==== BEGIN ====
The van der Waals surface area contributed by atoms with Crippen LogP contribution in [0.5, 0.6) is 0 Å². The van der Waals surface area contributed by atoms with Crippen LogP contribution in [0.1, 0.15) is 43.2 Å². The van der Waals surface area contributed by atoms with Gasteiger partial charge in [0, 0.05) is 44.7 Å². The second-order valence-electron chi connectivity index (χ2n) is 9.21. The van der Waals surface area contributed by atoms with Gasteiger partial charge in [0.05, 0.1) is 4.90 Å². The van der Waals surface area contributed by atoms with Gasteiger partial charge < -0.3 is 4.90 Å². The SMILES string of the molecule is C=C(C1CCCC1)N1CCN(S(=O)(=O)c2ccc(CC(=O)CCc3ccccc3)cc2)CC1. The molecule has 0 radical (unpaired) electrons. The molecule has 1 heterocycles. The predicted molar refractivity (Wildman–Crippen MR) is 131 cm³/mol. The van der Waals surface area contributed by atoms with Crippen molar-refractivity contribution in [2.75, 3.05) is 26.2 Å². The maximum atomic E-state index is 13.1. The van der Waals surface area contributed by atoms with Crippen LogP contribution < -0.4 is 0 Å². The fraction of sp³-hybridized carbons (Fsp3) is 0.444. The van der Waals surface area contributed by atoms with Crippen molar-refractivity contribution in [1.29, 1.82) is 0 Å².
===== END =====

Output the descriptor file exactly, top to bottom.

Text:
The van der Waals surface area contributed by atoms with Crippen LogP contribution in [0.5, 0.6) is 0 Å². The van der Waals surface area contributed by atoms with Crippen LogP contribution in [0.1, 0.15) is 43.2 Å². The van der Waals surface area contributed by atoms with Gasteiger partial charge in [0, 0.05) is 44.7 Å². The second-order valence-electron chi connectivity index (χ2n) is 9.21. The van der Waals surface area contributed by atoms with Gasteiger partial charge in [0.05, 0.1) is 4.90 Å². The van der Waals surface area contributed by atoms with Gasteiger partial charge < -0.3 is 4.90 Å². The SMILES string of the molecule is C=C(C1CCCC1)N1CCN(S(=O)(=O)c2ccc(CC(=O)CCc3ccccc3)cc2)CC1. The molecule has 0 radical (unpaired) electrons. The molecule has 1 heterocycles. The predicted molar refractivity (Wildman–Crippen MR) is 131 cm³/mol. The van der Waals surface area contributed by atoms with Crippen molar-refractivity contribution in [2.75, 3.05) is 26.2 Å². The maximum atomic E-state index is 13.1. The van der Waals surface area contributed by atoms with Crippen LogP contribution < -0.4 is 0 Å². The fraction of sp³-hybridized carbons (Fsp3) is 0.444. The van der Waals surface area contributed by atoms with Crippen molar-refractivity contribution in [1.29, 1.82) is 0 Å².